June 16 (Bloomberg) -- Manufacturing in the Philadelphia region unexpectedly contracted in June and Americans’ views on the economy’s outlook soured, signaling an erosion of confidence in the expansion.
The Federal Reserve Bank of Philadelphia’s general economic index fell to minus 7.7, the lowest since July 2009, from 3.9 the prior month. Readings less than zero signal contraction. The Bloomberg gauge of economic expectations slumped to minus 31 this month, the weakest since March 2009, from minus 16.
The Fed’s report corroborates data yesterday showing New York-area manufacturing shrank in June and adds to evidence the economy’s slowdown extended through the second quarter. Unemployment above 9 percent makes it difficult for Americans to ramp up spending, helping explain why central bankers may keep the benchmark interest rate near zero into 2012.
“Economic data have taken a decided turn for the worse, manufacturing in particular,” said Joshua Shapiro, chief U.S. economist at Maria Fiorini Ramirez Inc. in New York. Job growth “is going to prove fairly disappointing,” he said, and that means “the consumer is not going to have enormous ammunition for spending.”
Stocks rebounded, a day after the Standard & Poor’s 500 Index dropped to a three-month low, as better-than-estimated housing starts and jobless claims reports tempered concern about Europe’s debt crisis. The S&P 500 rose 0.2 percent to 1,267.64 at the 4 p.m. close in New York.
First-time filings for unemployment benefits declined by 16,000 last week to 414,000, Labor Department figures showed today. Economists surveyed by Bloomberg News projected 420,000 claims, according to the median forecast.
Construction began on 560,000 houses at an annual pace, up 3.5 percent from the prior month and exceeding the 545,000 median forecast of economists, Commerce Department figures showed.
The median forecast of 54 economists surveyed before the Federal Reserve Bank of Philadelphia’s general economic activity index was 7. Estimates for the manufacturing gauge that covers eastern Pennsylvania, southern New Jersey and Delaware ranged from zero to 19.5.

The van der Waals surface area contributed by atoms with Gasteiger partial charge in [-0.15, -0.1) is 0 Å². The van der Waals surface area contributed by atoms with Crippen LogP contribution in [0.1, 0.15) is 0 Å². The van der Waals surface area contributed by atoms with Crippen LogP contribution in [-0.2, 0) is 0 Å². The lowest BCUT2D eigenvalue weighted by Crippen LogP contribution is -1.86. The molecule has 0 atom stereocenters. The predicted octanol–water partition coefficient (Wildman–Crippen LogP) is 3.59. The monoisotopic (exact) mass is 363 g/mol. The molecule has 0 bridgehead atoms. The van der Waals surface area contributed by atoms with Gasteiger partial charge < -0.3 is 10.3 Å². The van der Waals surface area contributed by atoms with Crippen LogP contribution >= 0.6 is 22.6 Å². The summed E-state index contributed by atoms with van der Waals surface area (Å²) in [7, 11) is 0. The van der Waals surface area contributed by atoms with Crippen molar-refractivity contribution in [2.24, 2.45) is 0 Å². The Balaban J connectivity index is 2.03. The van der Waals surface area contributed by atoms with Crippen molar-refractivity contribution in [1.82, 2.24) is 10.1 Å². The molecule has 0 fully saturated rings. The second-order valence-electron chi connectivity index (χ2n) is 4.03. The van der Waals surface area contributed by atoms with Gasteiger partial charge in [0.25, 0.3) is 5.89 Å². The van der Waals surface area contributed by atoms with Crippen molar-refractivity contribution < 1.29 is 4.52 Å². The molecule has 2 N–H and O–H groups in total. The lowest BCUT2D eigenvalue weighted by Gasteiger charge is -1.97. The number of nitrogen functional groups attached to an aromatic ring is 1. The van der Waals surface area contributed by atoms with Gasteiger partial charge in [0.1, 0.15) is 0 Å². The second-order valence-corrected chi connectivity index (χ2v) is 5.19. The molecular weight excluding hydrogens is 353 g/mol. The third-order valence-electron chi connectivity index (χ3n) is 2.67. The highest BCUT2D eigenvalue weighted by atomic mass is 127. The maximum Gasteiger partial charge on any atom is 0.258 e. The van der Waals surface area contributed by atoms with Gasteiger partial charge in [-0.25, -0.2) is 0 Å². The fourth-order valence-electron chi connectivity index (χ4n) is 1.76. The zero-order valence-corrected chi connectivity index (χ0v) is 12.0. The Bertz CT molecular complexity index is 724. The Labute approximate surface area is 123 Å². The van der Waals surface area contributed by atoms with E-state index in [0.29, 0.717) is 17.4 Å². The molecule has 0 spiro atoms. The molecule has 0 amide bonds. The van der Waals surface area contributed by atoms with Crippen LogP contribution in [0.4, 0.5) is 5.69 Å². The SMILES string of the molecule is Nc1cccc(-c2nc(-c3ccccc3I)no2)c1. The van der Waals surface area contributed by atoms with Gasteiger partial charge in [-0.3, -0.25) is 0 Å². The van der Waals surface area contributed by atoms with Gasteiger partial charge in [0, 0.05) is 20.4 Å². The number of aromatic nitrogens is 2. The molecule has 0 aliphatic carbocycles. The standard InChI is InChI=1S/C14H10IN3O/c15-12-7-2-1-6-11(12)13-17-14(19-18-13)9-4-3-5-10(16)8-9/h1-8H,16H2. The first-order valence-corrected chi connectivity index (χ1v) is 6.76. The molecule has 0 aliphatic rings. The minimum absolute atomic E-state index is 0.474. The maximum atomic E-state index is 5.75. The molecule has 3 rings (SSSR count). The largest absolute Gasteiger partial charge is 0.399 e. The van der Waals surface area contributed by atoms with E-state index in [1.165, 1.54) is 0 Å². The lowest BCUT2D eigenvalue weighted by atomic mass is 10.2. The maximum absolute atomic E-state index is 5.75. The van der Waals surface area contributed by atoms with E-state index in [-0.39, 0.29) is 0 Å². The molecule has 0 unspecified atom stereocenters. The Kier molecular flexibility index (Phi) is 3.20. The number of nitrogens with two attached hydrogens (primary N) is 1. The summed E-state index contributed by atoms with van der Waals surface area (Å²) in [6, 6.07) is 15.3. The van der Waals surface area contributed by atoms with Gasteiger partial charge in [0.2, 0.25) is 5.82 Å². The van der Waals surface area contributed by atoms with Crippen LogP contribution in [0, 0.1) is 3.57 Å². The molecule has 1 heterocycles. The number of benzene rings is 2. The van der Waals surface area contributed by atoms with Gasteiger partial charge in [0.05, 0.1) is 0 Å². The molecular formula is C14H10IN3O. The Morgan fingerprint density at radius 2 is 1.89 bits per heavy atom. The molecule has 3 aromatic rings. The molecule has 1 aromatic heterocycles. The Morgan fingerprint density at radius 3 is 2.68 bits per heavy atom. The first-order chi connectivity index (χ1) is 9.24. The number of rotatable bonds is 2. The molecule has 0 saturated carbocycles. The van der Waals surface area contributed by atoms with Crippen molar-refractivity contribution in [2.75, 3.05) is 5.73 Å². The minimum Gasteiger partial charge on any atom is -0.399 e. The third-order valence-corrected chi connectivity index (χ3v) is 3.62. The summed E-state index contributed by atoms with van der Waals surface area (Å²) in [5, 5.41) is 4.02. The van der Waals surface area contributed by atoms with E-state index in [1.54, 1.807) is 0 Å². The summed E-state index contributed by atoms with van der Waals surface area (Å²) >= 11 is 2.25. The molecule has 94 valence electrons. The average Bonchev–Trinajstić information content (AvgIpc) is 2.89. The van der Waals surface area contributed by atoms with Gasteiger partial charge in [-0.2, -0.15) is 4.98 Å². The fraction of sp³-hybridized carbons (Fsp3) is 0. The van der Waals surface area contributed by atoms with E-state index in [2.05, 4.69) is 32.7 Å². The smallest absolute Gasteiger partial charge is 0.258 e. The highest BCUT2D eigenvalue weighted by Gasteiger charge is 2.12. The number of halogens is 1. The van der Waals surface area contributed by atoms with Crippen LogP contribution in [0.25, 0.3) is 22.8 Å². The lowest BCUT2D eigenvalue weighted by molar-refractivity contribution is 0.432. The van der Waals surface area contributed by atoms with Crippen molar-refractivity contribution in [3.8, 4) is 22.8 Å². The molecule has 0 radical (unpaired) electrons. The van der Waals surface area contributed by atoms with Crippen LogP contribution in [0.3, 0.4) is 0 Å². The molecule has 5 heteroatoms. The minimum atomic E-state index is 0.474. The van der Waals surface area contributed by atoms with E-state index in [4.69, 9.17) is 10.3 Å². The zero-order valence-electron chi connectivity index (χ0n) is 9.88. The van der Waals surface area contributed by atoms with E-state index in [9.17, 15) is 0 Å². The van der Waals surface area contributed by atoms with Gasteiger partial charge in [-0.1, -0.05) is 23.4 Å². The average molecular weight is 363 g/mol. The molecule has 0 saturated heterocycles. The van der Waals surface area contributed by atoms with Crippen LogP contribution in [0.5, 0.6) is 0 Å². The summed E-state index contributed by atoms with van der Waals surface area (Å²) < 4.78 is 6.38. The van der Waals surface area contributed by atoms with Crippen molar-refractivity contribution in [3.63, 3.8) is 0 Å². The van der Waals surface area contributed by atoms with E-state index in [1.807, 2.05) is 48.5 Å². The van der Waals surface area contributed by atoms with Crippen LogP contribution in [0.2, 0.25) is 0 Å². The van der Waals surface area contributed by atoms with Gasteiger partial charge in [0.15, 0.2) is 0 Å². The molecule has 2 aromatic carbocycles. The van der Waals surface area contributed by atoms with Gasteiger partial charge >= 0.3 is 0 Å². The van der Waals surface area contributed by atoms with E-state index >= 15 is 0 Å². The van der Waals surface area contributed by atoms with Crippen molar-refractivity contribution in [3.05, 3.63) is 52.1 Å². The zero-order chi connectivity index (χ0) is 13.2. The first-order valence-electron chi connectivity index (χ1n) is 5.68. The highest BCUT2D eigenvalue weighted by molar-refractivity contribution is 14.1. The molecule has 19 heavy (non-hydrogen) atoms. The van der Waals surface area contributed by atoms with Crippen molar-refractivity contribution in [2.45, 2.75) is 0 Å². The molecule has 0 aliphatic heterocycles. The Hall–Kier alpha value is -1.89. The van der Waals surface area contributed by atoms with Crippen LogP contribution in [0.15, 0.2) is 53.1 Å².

The Fed report also showed the outlook for the next six months among Philadelphia-area factories dropped to 2.5 in June, the lowest since December 2008, from 16.6. Part of the pessimism may stem from supply disruptions related to the Japanese earthquake in March.
“The economy isn’t growing strong enough to generate enough jobs to start really attacking the unemployment rate,” Ford Motor Co. Controller Bob Shanks said at an industry conference yesterday. “Consumer confidence isn’t as strong as you’d like it to be.”
Payrolls Growth Slows
Payrolls grew at the slowest pace in eight months in May, and the jobless rate unexpectedly climbed to 9.1 percent from 8.9 percent. A report yesterday showed the cost of living rose more than forecast last month, threatening to erode the buying power of consumers whose spending accounts for 70 percent of the economy.
The Philadelphia Fed’s employment index was the weakest since October, while the measure of new orders dropped to the lowest level since June 2009.
The overall index isn’t composed of the individual measures, one reason some economists consider it a gauge of sentiment among manufacturers. Economists monitor the New York and Philadelphia Fed factory reports for clues about the Institute for Supply Management national figures on manufacturing during the month. The ISM data are due on July 1.
New York Fed
Figures from the New York Fed yesterday showed the so-called Empire State index dropped to minus 7.8, the lowest level since November, from 11.9 in May.
Americans’ views on the economy’s outlook soured in June, showing that unemployment, inflation and the slump in housing are worrying consumers, according to the Bloomberg consumer comfort report.
The 15-point decrease in the Bloomberg gauge of economic expectations was the biggest one-month drop since December 2008. The Bloomberg Consumer Comfort Index, issued weekly, improved to minus 44 in the period to June 12, the highest level since mid April, from minus 45.9 as gasoline prices kept falling.
“Working-class households indicated a growing dissatisfaction with the direction of the economy, likely due to rising inflation and an elevated rate of unemployment,” said Joseph Brusuelas, a senior economist at Bloomberg LP in New York. “This group is likely experiencing the most difficulty in adjusting to the higher costs of necessities and the inability to draw on credit due to the relatively tight credit conditions.”
Bloomberg’s monthly measure of the economy’s direction showed the proportion of people saying things are getting worse jumped the most since September 2009, while fewer people said the economy is getting better. Forty-seven percent of those surveyed had a more negative outlook, compared with 36 percent in mid May. Sixteen percent said the economy is getting better, down from 20 percent.
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